A substantial issue facing cancer treatments, particularly high-risk metastatic cancers, is resistance to apoptosis. This mechanism has been reported to occur in MYCN-amplified tumours, and it confers cell resistance to apoptosis induced by the tumour necrosis factor-related apoptosis-inducing ligand system [58]. The genetic profiles of both of the MYCN-amplified cell lines used in the present study may promote cell proliferation rather than differentiation or death via apoptosis [59, 60]. MYCN amplification has been also shown to be associated with enriched glutaminolysis [61]. Glutamine is a critical amino acid for many fundamental functions of cancer cells, including synthesis of metabolites that maintain mitochondrial metabolism and generation of antioxidants, such as GSH, to control ROS levels [61]. In cancer cells, the constant proliferation is a highly metabolic process that leads to an enormous accumulation of ROS. Therefore, as an adaptive response, cancer cells harbour elevated levels of ROS-scavenging molecules such as GSH [20]. MYCN-amplified NB have been shown to have a twofold enrichment of GSH levels in comparison to cells without MYCN amplification (SH-SY5Y) [18]. Moreover, glutaminolysis has been reported to result in excessive amounts of ROS in MYCN-amplified NB cells, rendering them even more sensitive to ROS augmentation and increasing their sensitivity to treatment with pro-oxidants such as dimethyl fumarate [61]. These findings are consistent with those of our study, where there was a higher sensitivity to 4HC of MYCN-amplified cells, compared to non-MYCN-amplified cells. That is, treatment with 5 μM 4HC for 24 h was significantly toxic to IMR-32 and SK-N-BE (2) cells, while 4HC was only toxic at 25 μM for SH-SY5Y and HEK293t cells after the same treatment time.

To confirm whether 4HC-induced cell death targets the delicate balance between extensive GSH production and high levels of ROS in SK-N-BE (2) and IMR-32 cells, we measured GSH levels in 4HC-treated cells, using the GSH recycling assay. We found that treatment of IMR-32 and SK-N-BE (2) with 25-50 μM 4HC caused severe depletion of cellular levels of the antioxidant GSH after 4 h. This was consistent with the findings of a previous study, which found that thirteen distinct hydroxychalcones induced apoptosis in B16-F10 melanoma cells via GSH and ATP depletion [39]. We used CellRox fluorogenic probe to measure oxidative stress in live SK-N-BE (2) cells to determine the level of ROS at various treatment times and concentrations of 4HC. Treatment with 4HC induced an elevation in ROS in a dose- and time-dependent manner. This confirms that 4HC cell toxicity is caused by GSH depletion that is combined with an elevation of ROS levels. Targeting of GSH is a promising approach in the anticancer effect of 4HC, given the role of GSH in promoting tumour progression and metastasis.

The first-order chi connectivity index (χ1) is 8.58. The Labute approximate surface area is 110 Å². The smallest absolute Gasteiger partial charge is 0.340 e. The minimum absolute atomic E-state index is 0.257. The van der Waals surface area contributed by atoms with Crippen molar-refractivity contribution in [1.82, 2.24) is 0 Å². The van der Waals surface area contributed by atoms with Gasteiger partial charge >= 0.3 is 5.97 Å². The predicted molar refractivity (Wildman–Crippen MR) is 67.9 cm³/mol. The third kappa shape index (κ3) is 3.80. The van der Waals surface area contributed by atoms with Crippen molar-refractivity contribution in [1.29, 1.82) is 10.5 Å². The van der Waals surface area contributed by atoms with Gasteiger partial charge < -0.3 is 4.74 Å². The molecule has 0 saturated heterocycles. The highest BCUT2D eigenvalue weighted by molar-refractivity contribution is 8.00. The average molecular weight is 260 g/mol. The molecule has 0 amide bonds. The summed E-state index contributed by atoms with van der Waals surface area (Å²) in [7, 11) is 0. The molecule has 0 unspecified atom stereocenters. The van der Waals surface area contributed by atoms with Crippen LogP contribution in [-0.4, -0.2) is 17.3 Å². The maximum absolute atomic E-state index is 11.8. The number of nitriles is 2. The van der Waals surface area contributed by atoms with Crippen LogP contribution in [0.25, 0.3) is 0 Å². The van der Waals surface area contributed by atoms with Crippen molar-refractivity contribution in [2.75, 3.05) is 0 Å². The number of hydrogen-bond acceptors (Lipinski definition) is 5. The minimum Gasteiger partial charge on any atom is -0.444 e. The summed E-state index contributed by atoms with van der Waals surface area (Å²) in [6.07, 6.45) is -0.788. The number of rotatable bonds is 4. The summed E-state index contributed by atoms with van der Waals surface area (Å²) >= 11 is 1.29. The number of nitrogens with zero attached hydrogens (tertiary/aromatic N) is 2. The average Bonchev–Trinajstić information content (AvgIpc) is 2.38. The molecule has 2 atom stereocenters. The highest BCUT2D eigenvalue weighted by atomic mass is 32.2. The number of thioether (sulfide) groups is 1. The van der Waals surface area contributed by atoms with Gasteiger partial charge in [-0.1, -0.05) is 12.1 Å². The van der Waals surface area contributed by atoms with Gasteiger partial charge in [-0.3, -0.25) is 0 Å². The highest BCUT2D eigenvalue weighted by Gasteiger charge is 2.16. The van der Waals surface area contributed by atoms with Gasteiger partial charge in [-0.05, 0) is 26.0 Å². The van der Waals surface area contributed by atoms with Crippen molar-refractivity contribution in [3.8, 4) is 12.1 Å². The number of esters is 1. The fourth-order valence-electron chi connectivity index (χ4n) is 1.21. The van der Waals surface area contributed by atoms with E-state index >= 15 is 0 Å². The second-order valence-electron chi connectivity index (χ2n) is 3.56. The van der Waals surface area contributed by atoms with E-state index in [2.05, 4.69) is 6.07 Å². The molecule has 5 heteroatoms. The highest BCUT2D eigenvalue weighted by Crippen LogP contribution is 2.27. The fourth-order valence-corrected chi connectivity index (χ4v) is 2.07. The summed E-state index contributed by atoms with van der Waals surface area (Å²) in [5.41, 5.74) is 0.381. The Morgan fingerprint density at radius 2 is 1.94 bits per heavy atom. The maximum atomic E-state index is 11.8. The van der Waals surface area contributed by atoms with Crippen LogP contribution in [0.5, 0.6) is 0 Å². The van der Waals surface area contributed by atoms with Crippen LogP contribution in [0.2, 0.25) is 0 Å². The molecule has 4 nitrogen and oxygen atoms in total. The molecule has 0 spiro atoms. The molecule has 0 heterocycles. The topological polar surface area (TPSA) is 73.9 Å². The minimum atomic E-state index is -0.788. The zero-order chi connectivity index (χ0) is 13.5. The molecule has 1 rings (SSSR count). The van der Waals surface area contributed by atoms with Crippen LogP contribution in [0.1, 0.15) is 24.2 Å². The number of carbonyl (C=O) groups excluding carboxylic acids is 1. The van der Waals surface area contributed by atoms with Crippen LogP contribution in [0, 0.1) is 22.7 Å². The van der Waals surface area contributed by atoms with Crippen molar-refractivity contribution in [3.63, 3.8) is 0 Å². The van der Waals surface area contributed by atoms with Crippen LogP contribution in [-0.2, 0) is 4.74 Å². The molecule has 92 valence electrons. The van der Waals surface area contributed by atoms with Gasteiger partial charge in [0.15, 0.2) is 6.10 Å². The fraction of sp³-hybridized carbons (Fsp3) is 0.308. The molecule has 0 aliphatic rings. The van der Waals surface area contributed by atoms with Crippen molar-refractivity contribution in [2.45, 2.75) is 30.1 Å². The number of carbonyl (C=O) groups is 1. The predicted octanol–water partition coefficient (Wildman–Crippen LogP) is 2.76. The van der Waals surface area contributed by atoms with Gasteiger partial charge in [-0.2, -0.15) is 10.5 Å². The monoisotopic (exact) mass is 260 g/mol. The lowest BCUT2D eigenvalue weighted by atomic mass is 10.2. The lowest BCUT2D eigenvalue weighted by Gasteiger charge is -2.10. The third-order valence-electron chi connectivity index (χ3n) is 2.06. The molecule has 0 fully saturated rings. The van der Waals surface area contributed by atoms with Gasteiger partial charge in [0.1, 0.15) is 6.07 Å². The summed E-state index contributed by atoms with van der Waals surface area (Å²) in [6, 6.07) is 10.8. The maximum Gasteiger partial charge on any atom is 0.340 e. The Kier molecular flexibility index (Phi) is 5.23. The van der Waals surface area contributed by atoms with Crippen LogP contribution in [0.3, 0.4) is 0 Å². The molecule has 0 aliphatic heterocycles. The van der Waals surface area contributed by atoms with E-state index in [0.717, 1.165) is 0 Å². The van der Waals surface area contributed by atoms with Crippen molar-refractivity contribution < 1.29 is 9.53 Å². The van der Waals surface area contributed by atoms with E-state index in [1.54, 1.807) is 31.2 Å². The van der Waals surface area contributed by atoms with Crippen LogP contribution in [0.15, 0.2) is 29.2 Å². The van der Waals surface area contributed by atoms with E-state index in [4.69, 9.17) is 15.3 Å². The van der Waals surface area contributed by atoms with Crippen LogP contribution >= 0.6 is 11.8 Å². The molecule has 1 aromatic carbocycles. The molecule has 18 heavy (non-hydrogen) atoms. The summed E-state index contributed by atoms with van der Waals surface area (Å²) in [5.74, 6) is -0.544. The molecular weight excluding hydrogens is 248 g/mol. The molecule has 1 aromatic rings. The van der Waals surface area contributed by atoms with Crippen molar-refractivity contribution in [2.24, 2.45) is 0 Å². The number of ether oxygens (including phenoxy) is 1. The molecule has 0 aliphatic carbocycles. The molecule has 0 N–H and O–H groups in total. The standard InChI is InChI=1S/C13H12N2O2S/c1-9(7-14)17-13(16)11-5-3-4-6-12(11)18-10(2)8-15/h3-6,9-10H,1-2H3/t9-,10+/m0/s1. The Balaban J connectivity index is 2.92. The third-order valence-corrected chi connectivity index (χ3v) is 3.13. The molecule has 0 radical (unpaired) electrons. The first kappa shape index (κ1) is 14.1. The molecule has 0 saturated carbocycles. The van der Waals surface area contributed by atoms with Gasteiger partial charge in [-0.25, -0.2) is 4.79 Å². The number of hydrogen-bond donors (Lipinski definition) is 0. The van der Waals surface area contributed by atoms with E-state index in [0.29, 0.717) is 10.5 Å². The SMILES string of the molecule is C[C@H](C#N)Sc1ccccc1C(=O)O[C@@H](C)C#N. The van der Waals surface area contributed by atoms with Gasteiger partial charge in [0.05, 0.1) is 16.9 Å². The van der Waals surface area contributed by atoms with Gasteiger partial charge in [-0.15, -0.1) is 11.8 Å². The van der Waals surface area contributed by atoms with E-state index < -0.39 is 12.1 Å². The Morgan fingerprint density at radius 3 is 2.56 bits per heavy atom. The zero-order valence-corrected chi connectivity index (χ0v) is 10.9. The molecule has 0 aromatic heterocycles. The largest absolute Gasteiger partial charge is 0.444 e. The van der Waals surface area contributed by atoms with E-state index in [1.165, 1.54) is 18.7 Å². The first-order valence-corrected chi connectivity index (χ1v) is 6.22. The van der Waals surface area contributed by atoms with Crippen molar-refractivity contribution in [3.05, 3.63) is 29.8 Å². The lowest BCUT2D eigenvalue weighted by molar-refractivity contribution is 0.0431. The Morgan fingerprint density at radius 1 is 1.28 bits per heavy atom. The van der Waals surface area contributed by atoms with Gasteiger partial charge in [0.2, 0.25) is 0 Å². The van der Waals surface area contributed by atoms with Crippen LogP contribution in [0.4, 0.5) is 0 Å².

We then explored the potential role of the mitochondria in 4HC-induced cell death. Cancer cells have been previously reported to rely on glycolysis, due to their impaired mitochondria [62]. However, other studies have shown that the mitochondria of some cancer cells are functional and not solely dependent on glycolysis for energy requirement, but that they also derive energy from mitochondrial respiration [63, 64]. For example, an isomer of 4-HC has been reported to induce mitochondrial dysfunctional, depletion of intracellular ATP levels, and increases in ROS, in SH-SY5Y cells [46]. In the current study, we detected significant impairment of cellular OCR in 4HC-treated MYCN-amplified NB cells, including decreases in ATP-linked respiration, proton leak respiration, and the maximal rate of the electron transport chain, which is reflective of uncoupling. In contrast, nonmitochondrial respiration was not affected by 4HC treatment. Mitochondria are known to maintain a precise balance between bioenergetic and biosynthetic molecular pathways, under normal conditions. In cancer cells, a mismatch in this balance promotes increased ROS generation, favouring metabolic flexibility and mitigating oxidative stress via additional protective mechanisms, such as upregulation of uncoupling proteins [65]. We found that 4HC treatment induced mitochondrial dysfunction in SK-N-BE (2) and IMR-32 cells, by interrupting respiration at several stages. Targeting mitochondrial function in cancer cells has been recently reported as a novel antitumour activity that may counteract drug resistance, inhibit cell proliferation, or decrease cancer metastasis [6669].